Jesus tells the Jerusalem folks they do not know the true God, rather theirs is the devil (John 8:38-47 and 8:54-55 (TNIV)).  These passages could mean a variety of things but would seem to be a discussion of the right kind of worship.  Jesus thought that God is good (Matthew 19:17, Mark 10:18, Luke 18:19 (TNIV)) and wanted all to worship “in spirit and truth.”  If one says “God is good,” but one worships with sacrifices as if one believes God is an adversary who is maliciously vengeful, as if God needs to be bribed, placated, appeased, etc., to keep it from harming people, then how is that different from demon or devil worship, that is, worshipping and placating a personification of evil? 


The very earliest Christians would not have publicly denounced the leadership at the Jerusalem Temple as Jesus did, or write openly about it, lest they meet the same fate.  This may be why we can have only the vaguest understanding of why Jesus opposed the Temple.  Paradoxically, this Jesus, whose dedication to sacrifice is conspicuous by its absence, later became thought of as the “Unblemished Sacrifice” or “Lamb of God.”  Perhaps Christians outside the original Jerusalem community did not fully understand his message of Divine Providence.  Perhaps Jewish converts who received the message melded it with themes of sacrifice borrowed from their Jewish tradition in order to make sense of his death.  Perhaps they were misled by Paul or other salvation-theorists.  Christians should re-evaluate these themes of sacrifice.  Such themes are incompatible with the gentle Abba preached by Jesus.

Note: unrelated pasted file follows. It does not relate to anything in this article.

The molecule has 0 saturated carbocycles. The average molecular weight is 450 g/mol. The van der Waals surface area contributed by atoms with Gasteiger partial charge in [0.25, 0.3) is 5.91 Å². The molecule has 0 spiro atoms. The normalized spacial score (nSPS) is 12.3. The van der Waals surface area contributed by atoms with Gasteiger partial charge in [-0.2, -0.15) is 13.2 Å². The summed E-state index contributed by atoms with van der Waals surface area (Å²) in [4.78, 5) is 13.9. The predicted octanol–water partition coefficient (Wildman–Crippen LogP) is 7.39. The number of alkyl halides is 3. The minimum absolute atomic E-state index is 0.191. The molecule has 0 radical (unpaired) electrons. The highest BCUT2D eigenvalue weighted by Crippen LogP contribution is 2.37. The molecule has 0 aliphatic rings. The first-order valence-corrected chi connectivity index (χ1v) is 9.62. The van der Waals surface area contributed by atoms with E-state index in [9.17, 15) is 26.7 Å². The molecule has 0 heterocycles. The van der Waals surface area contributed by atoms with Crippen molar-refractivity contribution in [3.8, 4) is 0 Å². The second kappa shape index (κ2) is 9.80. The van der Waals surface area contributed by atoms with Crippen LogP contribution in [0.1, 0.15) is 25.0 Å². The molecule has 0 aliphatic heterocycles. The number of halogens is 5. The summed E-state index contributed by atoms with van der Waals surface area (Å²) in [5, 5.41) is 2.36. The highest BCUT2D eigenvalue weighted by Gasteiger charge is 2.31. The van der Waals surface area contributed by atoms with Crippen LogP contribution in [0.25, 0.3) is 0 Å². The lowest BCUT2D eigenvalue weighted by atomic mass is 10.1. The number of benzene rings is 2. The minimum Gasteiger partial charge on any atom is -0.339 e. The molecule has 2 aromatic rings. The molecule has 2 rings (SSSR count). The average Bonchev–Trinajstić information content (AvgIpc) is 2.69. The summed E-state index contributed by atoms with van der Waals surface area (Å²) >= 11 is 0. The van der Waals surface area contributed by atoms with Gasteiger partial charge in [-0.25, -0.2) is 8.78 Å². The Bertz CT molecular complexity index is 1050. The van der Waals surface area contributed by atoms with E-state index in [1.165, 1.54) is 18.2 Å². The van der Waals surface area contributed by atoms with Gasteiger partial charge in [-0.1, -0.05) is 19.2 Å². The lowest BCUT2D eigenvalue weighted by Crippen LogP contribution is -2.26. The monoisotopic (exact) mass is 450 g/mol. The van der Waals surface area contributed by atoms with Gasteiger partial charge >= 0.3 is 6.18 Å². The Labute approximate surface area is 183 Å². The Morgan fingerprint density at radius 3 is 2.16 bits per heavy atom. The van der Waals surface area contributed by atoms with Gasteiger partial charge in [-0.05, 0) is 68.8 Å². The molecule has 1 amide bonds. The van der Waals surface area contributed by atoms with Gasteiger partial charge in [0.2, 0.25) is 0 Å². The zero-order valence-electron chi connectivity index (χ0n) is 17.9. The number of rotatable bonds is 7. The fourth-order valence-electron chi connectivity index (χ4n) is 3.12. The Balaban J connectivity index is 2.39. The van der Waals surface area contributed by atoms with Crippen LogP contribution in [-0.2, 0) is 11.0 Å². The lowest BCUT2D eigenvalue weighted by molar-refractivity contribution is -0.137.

In his lifetime, Jesus did not walk around thinking of himself as a “sacrifice” anymore than you or anyone else would. 


Another idea:  what if there is this odd mix of pro-sacrifice and anti-sacrifice themes in the New Testament as a way to get us thinking about what we really think about it all?  A puzzle created very deliberately by the writers for us to solve?  What if Paul and others have very deliberately put this mind-game, this awareness-expanding exercise in front of us – to make us choose?  Old ways or new?